How Are Nonverbal Signals Sent by Casual Dress in the Workplace?
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How are nonverbal signals sent by casual dress in the workplace?
Business Communication
Apr 11, 2005
How are nonverbal signals sent by casual dress in the workplace?
The phenomenon of casual dress in the business place has come full circle. Many companies are now moving away from casual dress. Many business leaders have come to realize that the nonverbal signals sent by casual dress, conflict with the image the company is attempting to portray. A trend that was seeing more and more companies opting for casual dress, now has companies considering a complete withdraw from this popular business fashion. Companies will need to completely overhaul their dress codes if casual dress is to survive.

The History
The concept of business casual dress began in the early 1990s in Silicon Valley, California. In the beginning, it was a method of getting out of those hot suits in the summer, allowing people to be more comfortable in their work environment. It was expanded to console or placate workers during hard times. “Casual Fridays were introduced, experts say, to improve morale among cynical white-collar folks who saw their coworkers falling like flies during the layoffs of the 1980s and early 1990s. Generally, the casual look was never meant to replace traditional Monday-through-Thursday business attire” (McPherson, p. 134). Business casual was hyped as an employee benefit.

The casual experiment quickly gained popularity. The attitudes toward casual dress began as positive and at its peak in the mid 1990s the business industry reported that 63.7% of all businesses were allowing some form of casual dress (Cotton, Inc., 1997).

Positive Thinking
Whether true or perceived, some businesses and workers have stated a positive outcome to casual dress. “Some of the more commonly touted benefits include improved employee morale, a lack of cost to the employer, increased worker productivity, more open communication between staff and managers, cost savings to employees because casual business wear is less expensive, and improved work quality (Gutierrez & Freese, 1999).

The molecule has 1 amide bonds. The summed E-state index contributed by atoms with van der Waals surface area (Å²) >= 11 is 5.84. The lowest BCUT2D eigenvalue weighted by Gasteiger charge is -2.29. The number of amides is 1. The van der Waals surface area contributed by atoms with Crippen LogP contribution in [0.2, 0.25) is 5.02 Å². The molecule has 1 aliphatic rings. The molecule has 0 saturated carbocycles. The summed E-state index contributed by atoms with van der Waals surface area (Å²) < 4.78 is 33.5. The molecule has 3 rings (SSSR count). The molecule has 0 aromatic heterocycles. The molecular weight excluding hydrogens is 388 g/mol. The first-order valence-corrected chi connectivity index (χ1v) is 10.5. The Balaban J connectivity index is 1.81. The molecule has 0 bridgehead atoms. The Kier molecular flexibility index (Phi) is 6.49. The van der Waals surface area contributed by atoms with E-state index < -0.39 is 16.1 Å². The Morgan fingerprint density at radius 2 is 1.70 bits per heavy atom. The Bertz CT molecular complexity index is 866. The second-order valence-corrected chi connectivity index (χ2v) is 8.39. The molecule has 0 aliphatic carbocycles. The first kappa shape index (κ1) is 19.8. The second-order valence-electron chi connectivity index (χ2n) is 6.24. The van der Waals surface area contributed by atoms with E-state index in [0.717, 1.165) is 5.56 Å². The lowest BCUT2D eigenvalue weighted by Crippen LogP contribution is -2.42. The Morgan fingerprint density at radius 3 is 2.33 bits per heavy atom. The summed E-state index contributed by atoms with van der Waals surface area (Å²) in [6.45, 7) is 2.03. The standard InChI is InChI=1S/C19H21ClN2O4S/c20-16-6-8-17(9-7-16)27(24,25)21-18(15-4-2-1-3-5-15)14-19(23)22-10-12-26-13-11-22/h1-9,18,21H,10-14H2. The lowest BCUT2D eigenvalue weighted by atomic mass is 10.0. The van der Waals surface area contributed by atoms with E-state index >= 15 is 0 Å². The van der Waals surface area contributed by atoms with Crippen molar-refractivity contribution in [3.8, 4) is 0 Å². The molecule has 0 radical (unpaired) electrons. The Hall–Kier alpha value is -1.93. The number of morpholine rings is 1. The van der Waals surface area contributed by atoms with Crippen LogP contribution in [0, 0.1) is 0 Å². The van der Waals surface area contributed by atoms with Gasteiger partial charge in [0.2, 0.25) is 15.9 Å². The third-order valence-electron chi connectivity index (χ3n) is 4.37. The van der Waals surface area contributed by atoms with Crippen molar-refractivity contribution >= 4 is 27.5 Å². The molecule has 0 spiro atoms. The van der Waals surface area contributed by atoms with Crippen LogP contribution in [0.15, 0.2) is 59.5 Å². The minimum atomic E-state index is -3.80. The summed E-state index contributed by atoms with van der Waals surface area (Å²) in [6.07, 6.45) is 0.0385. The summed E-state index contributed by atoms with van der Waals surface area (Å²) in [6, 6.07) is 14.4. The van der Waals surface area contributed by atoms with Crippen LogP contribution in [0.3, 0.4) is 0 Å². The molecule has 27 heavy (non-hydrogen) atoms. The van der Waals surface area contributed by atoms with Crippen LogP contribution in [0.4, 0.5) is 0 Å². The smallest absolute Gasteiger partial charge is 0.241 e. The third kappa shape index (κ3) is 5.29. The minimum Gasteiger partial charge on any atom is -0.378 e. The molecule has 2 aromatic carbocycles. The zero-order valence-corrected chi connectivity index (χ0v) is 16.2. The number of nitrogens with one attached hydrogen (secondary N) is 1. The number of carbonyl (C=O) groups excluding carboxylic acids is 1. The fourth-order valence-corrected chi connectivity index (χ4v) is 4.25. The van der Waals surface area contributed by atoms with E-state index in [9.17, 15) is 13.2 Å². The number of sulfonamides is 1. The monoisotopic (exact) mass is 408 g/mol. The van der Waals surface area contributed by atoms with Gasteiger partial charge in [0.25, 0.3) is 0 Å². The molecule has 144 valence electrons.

Casual dress was received so well by the employees that most companies thought they had tapped into the morale gold mine. “Take Morgan & Finnegan LLP, a Park Avenue law firm in New York. It started a Casual Friday routine during the summer of 1998. It was so well received the firm decided to allow business casual for the summers of 1999 and 2000. Then, in September of 2000, the firm opted for business casual every day.” (Cotton, Inc., 2001) It was perceived that higher morale would bring higher productivity.

Negative Perceptions
Even though there are positive outcomes to a casual dress program, there are negative perceptions by all those involved; employers, employees and customers. The nonverbal signal sent by employees involved in casual dress programs has had a negative impact on the entire program. “The relaxed dress code regrettably, in my opinion and in the opinion of others, has possibly been taken too far. Many individuals seem less conscious of their image in the workplace. Some employees come into the workplace dressed more for a Saturday outdoor gathering or an evening event rather than for work. Business casual does not mean jeans, tennis shoes, halter-tops, and baseball caps. Some businesses are considering eliminating the casual dress code because employees have been extremely lax or negligent with their apparel.”(Allen, 2003)

Casual dress has an effect on every business where professionals interact with people. “A physicians appearance serves as a powerful, nonverbal symbol that affects communication between doctor and patient. Patients react negatively to jeans, athletic shoes and socks, scrub suits, clogs, prominent ruffles, dangling earrings, and excessive aftershave lotion or perfume.”

Many derogatory perceptions have increasingly been associated with casual dress. People are alleged to be less professional, less of a team player and even more likely to sexually harass the opposite sex. As the popularity in casual dress programs grow, business productivity has fallen. The fear is that the companys image will be affected also. “It is interesting to note that many respondents on both sides of the question linked issues of dress to productivity. Many of those who felt it is not a good idea to have a dress down day commented that a casual dress style would inspire casual or sloppy work. Additionally, there was

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Casual Dress And Business Place. (April 2, 2021). Retrieved from